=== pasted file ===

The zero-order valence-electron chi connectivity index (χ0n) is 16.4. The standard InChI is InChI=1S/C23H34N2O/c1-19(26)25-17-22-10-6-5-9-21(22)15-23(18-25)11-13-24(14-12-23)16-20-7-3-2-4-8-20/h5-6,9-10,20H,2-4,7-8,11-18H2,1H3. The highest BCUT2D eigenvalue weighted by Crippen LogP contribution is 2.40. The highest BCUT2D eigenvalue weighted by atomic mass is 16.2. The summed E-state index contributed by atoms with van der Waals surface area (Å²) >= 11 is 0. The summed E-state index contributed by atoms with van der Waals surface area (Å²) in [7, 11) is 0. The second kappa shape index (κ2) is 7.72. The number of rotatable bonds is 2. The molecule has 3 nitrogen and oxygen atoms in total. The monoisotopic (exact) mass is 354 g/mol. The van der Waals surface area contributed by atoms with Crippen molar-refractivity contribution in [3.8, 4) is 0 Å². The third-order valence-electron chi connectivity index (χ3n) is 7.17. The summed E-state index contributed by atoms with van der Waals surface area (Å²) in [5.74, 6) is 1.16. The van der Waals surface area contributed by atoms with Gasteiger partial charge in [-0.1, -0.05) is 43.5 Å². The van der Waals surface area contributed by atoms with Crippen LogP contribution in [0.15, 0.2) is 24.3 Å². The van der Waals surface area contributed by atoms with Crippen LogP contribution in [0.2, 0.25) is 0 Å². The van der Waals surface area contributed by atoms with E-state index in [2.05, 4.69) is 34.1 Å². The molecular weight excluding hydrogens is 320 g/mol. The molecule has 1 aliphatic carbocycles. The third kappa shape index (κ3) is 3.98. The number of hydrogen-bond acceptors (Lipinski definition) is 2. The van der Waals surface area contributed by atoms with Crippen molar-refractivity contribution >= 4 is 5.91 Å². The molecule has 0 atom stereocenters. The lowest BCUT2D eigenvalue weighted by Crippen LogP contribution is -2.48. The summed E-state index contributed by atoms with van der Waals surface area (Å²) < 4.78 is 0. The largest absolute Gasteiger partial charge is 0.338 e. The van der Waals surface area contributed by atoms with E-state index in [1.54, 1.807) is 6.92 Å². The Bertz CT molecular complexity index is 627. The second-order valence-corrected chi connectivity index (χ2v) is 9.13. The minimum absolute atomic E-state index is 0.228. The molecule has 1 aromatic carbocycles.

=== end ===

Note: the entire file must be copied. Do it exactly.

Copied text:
The zero-order valence-electron chi connectivity index (χ0n) is 16.4. The standard InChI is InChI=1S/C23H34N2O/c1-19(26)25-17-22-10-6-5-9-21(22)15-23(18-25)11-13-24(14-12-23)16-20-7-3-2-4-8-20/h5-6,9-10,20H,2-4,7-8,11-18H2,1H3. The highest BCUT2D eigenvalue weighted by Crippen LogP contribution is 2.40. The highest BCUT2D eigenvalue weighted by atomic mass is 16.2. The summed E-state index contributed by atoms with van der Waals surface area (Å²) >= 11 is 0. The summed E-state index contributed by atoms with van der Waals surface area (Å²) in [7, 11) is 0. The second kappa shape index (κ2) is 7.72. The number of rotatable bonds is 2. The molecule has 3 nitrogen and oxygen atoms in total. The monoisotopic (exact) mass is 354 g/mol. The van der Waals surface area contributed by atoms with Crippen molar-refractivity contribution in [3.8, 4) is 0 Å². The third-order valence-electron chi connectivity index (χ3n) is 7.17. The summed E-state index contributed by atoms with van der Waals surface area (Å²) in [5.74, 6) is 1.16. The van der Waals surface area contributed by atoms with Gasteiger partial charge in [-0.1, -0.05) is 43.5 Å². The van der Waals surface area contributed by atoms with Crippen LogP contribution in [0.15, 0.2) is 24.3 Å². The van der Waals surface area contributed by atoms with Crippen LogP contribution in [0.2, 0.25) is 0 Å². The van der Waals surface area contributed by atoms with E-state index in [2.05, 4.69) is 34.1 Å². The molecular weight excluding hydrogens is 320 g/mol. The molecule has 1 aliphatic carbocycles. The third kappa shape index (κ3) is 3.98. The number of hydrogen-bond acceptors (Lipinski definition) is 2. The van der Waals surface area contributed by atoms with Crippen molar-refractivity contribution >= 4 is 5.91 Å². The molecule has 0 atom stereocenters. The lowest BCUT2D eigenvalue weighted by Crippen LogP contribution is -2.48. The summed E-state index contributed by atoms with van der Waals surface area (Å²) < 4.78 is 0. The largest absolute Gasteiger partial charge is 0.338 e. The van der Waals surface area contributed by atoms with E-state index in [1.54, 1.807) is 6.92 Å². The Bertz CT molecular complexity index is 627. The second-order valence-corrected chi connectivity index (χ2v) is 9.13. The minimum absolute atomic E-state index is 0.228. The molecule has 1 aromatic carbocycles.